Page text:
DI: What is the most unique aspect of your design?
LS : The fact that it can accommodate both flowers and fruits and present them as a sculptural centerpiece that encompasses such a significant spiritual meaning.
DI: Who did you collaborate with for this design? Did you work with people with technical / specialized skills?
LS : Once I had a very clear idea of what I wanted to do, I worked with an incredible designer that helped me with the resin prototypes. For the production in alabaster, I am lucky to have found the best in class in what they do and it happens to be near where I used to live in Spain.
DI: What is the role of technology in this particular design?
LS : There is no technology per se in the production of the final piece because everything is handmade, but I took advantage of the 3D printing technology to create early prototypes. That helped me in the testing of usability and final measurements that subsequently I ended up changing and adjusting.
DI: Is your design influenced by data or analytical research in any way? What kind of research did you conduct for making this design?
LS : Since my idea was to create a sculptural piece to worship flowers, plants and fruits, and help us syntonize with mother nature while being at home, I wanted to find a material that somehow would have a spiritual meaning. I did some research to find the right material that would fulfill that requirement. I was looking into materials used in churches, cathedrals and spiritual containers used throughout history and I finally connected the dots. In my homeland alabaster has been used for centuries, since Roman times, in religious buildings as windows and church altarpieces. It is considered a spiritual material full of positive energy, helping to free the being and purify the soul. Alabaster feels warm and induces feelings of peace and calm. Its translucency evokes the fragility of nature.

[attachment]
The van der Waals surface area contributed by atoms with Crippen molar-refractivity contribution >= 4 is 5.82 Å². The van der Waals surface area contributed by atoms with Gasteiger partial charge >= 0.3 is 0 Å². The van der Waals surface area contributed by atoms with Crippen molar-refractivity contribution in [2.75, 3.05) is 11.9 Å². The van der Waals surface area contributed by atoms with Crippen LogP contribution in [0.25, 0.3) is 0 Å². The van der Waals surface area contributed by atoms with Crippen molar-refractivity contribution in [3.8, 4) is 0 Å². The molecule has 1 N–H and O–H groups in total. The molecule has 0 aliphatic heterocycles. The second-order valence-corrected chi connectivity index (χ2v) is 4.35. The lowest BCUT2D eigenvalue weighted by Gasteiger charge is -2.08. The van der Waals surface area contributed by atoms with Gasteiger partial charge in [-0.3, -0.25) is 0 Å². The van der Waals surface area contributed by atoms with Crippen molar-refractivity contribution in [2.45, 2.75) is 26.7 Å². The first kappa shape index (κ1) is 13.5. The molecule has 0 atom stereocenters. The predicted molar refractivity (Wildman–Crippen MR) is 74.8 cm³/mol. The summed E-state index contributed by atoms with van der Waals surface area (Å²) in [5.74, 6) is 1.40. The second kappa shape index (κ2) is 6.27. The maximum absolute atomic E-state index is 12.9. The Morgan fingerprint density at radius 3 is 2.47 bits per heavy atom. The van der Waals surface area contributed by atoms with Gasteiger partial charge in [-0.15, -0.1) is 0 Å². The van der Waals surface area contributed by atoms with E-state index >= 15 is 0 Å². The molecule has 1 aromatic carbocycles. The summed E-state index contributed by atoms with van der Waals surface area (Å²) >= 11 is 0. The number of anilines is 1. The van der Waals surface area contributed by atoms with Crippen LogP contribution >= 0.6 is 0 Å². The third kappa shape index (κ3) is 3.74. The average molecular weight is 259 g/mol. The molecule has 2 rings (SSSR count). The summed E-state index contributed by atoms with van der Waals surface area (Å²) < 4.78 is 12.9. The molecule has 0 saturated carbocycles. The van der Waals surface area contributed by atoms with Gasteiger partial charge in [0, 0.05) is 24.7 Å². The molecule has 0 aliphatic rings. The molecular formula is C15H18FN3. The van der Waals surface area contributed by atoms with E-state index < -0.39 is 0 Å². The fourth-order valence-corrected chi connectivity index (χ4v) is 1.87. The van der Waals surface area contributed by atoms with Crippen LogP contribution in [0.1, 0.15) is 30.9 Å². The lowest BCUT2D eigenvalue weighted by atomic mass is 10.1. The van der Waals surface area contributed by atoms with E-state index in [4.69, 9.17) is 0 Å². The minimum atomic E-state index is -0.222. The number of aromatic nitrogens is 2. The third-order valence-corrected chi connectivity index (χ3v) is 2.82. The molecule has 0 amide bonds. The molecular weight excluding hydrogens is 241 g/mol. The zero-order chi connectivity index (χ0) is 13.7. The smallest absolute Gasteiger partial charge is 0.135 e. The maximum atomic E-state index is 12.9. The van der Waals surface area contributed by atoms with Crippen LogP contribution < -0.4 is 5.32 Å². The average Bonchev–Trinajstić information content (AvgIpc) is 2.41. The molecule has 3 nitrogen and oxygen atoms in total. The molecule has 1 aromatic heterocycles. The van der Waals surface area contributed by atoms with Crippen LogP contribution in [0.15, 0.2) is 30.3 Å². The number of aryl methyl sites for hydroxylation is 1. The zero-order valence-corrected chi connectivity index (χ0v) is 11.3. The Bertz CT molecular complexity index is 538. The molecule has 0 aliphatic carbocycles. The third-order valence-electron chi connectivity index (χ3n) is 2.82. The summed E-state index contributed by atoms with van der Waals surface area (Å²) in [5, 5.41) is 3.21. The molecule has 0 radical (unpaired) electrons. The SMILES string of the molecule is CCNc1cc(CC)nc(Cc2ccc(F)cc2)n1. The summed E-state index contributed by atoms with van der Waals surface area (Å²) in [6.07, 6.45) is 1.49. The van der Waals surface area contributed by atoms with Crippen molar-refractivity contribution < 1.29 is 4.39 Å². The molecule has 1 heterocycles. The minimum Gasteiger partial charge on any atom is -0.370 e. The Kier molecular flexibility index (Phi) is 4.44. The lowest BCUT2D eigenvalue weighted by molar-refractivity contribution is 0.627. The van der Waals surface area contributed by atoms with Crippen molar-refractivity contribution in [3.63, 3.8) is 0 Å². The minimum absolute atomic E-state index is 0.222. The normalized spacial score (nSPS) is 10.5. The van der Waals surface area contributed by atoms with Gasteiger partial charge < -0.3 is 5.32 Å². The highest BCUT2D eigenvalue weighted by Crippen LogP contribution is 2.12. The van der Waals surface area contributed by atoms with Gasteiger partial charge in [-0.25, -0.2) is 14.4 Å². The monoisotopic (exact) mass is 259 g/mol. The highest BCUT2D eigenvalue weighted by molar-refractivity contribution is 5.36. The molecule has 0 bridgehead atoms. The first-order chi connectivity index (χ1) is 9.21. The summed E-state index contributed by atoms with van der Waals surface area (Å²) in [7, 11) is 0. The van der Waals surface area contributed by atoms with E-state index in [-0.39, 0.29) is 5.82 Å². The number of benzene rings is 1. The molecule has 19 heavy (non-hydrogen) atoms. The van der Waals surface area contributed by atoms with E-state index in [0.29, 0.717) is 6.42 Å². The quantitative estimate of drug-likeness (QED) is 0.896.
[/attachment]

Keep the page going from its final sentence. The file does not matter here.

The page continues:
DI: What are some of the challenges you faced during the design/realization of your concept?
LS : Alabaster is a delicate material that can easily deteriorate with water. The piece requires a special treatment that helps to protect the surface without altering the beauty of the piece. The central pillar was originally conceived differently but due to the specific characteristics and fragility of the alabaster, I had to adjust the shape and that took several trials. That shouldn't be a problem per se, but due to the pandemic, and not being able to travel to Spain to test every iteration, it took much longer to finally achieve the desired solution. Every time I had to send a prototype I suffered delays with the shipments. Finally to create a smooth assembly experience and stabilize the connections between the alabaster pieces we added natural cork in the connection points to prevent breakage and scratches during assembly. Flora seems like a pretty straightforward piece but I can tell you it is not, there is a lot of expertise in the handcrafted manufacturing process of Flora that only with the hands of the best artisans can be achieved.
DI: How did you decide to submit your design to an international design competition?
LS : Flora, together with two more of my designs, was part of the 1000 vases exhibition during Milan Design Week 2021 at Superstudio Più. After the exhibition I was approached directly by a team of the A’ Design Award encouraging me to submit one of my pieces to the competition. The rest is history.
DI: What did you learn or how did you improve yourself during the designing of this work?
LS : Perseverance and endurance to follow your dreams. Sometimes things come really easily, or with very little obstacles but even though as designers we are used to dealing with barriers very often, certain projects can really push you to the limit. And it can be the less expected one. That is what happened with Flora.. I just thought it would be somehow uncomplicated but I underestimated the complexity behind the material. Fortunately I was able to pursue my dream piece and look at where it is now!